President Donald Trump had several reasons for his decision to fire FBI Director James Comey, and he also expects loyalty from people in his administration, White House counselor Kellyanne Conway said Thursday.
"The president expects people who are serving in his administration to be loyal to the country and to be loyal to the administration," Conway told Fox News' "Fox & Friends" program, and in addition, she believes "certainly Rod Rosenstein, the deputy attorney general who oversees the FBI director, his memo clearly laid out many of the morale [issues]."
Her comments came as CNN reports that questions about loyalty and the Russian investigation led to Trump's decision to fire Comey.
CNN's Jake Tapper, citing a source close to Comey, reported Trump had concerns about the longtime director, including the fact that he had not assured the president he would stay loyal to him. Further, the bureau was pushing ahead with its investigation into whether Trump's presidential campaign colluded with Russia, Tapper reported.
Conway, meanwhile, would not confirm reports Thursday that President Donald Trump plans to visit FBI headquarters, even though deputy press secretary Sarah Huckabee Sanders commented that she expects a visit will occur in the next few days.
"The president's schedule is not to be released, but he knows the latest moves will help to restore the confidence in the FBI," Conway said, while commenting on the decision to fire FBI Director James Comey.
However, on "CBS This Morning," Sanders commented that a she believes "it's very likely that takes place sometime in the next few days," after she was asked if Trump would visit the FBI headquarters and talk to agents about Comey's dismissal.
The nation needs an FBI and an FBI director that is "non-politicized," and who has the "trust of those at the bureau," Conway also said Thursday.
Democrats who are complaining about Comey's firing are showing their hypocrisy, she continued, and people should look at Senate Minority Leader Chuck Schumer's previous statements about Comey, when he called the former director's credibility into question.
"I think this entire episode has shown leadership by the president and shown hypocrisy and also the lack of a message the Democrats still have," said Conway. "They have no message other than to resist, obstruct, deny, and I think in this case, insult and insinuate.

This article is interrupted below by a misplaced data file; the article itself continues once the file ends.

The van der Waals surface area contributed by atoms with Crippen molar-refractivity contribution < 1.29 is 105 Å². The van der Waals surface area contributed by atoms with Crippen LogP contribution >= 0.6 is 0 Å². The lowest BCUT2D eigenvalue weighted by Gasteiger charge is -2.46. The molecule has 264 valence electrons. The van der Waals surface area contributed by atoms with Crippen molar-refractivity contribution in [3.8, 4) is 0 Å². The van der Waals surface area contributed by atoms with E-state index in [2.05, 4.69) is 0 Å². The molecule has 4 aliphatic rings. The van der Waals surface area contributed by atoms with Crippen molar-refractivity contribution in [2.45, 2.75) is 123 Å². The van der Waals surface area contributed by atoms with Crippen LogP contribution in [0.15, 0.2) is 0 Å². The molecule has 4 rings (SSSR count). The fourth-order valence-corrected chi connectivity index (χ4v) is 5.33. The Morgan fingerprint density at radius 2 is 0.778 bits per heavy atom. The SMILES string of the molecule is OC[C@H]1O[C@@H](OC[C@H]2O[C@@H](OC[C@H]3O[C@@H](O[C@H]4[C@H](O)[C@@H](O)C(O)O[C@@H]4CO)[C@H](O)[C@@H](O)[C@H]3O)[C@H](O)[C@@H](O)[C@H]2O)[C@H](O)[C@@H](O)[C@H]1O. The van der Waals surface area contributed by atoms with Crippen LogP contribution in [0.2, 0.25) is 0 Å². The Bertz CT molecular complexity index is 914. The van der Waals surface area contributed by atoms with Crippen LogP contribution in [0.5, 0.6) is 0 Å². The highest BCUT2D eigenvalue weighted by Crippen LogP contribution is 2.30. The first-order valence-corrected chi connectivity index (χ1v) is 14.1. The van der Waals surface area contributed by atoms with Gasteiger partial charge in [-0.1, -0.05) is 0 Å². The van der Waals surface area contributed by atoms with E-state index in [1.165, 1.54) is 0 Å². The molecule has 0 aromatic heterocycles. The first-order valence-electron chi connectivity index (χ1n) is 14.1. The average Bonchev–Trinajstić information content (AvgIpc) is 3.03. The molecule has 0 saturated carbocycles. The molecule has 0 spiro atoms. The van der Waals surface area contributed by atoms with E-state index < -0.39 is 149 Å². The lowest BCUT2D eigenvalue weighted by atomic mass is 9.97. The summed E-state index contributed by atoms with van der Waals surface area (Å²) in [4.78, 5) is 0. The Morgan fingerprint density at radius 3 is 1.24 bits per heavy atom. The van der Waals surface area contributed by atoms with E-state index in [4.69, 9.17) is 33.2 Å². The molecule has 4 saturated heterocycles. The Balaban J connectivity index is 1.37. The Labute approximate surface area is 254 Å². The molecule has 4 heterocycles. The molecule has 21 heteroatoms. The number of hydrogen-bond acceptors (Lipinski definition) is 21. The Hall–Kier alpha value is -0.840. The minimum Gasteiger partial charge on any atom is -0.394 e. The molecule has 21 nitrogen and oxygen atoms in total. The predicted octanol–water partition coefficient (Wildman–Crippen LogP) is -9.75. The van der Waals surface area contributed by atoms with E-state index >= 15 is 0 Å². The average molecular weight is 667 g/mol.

"Between them and their friends in the media it's been quite a speculation."
Conway on Thursday also accused CNN's Anderson Cooper of showing sexist behavior over his eye roll during an interview Tuesday night over Comey's firing.
"He had me sit through a bunch of tapes showing then-candidate Trump expending Comey about Hillary Clinton's emails and talking about him," said Conway.
"The fact is, they showed all these clips and it showed candidate Trump in Grand Rapids, Michigan. I said, 'thanks for the trip down memory lane' and talked about winning Michigan and then he rolled his eyes.
"And let me tell you something, Hillary Clinton is in search of sexism as a lame excuse as toy-to-why her disastrous campaign lost six months ago. I say sexism a lot of times when I show up for interviews like that," Conway added.
She also accused Cooper's actions as being a double standard.
"Can you imagine rolling your eyes having a male anchor on a network roll his eyes at Hillary Clinton, a female representative spokeswoman for President [Barack] Obama or President Bill Clinton?" said Conway. "I think not. So, and, of course, it went viral."
Meanwhile, she said she was happy to come out and give Trump's point of view over Comey's firing, even while people are using words to describe Trump's actions that are "incomprehensible."
"We didn't lose the messaging war," she said. "The president is, he has full authority and control over his decisions here and he made the right one. In fact, no, I wasn't caught flat-footed at all."
© 2021 Newsmax. All rights reserved.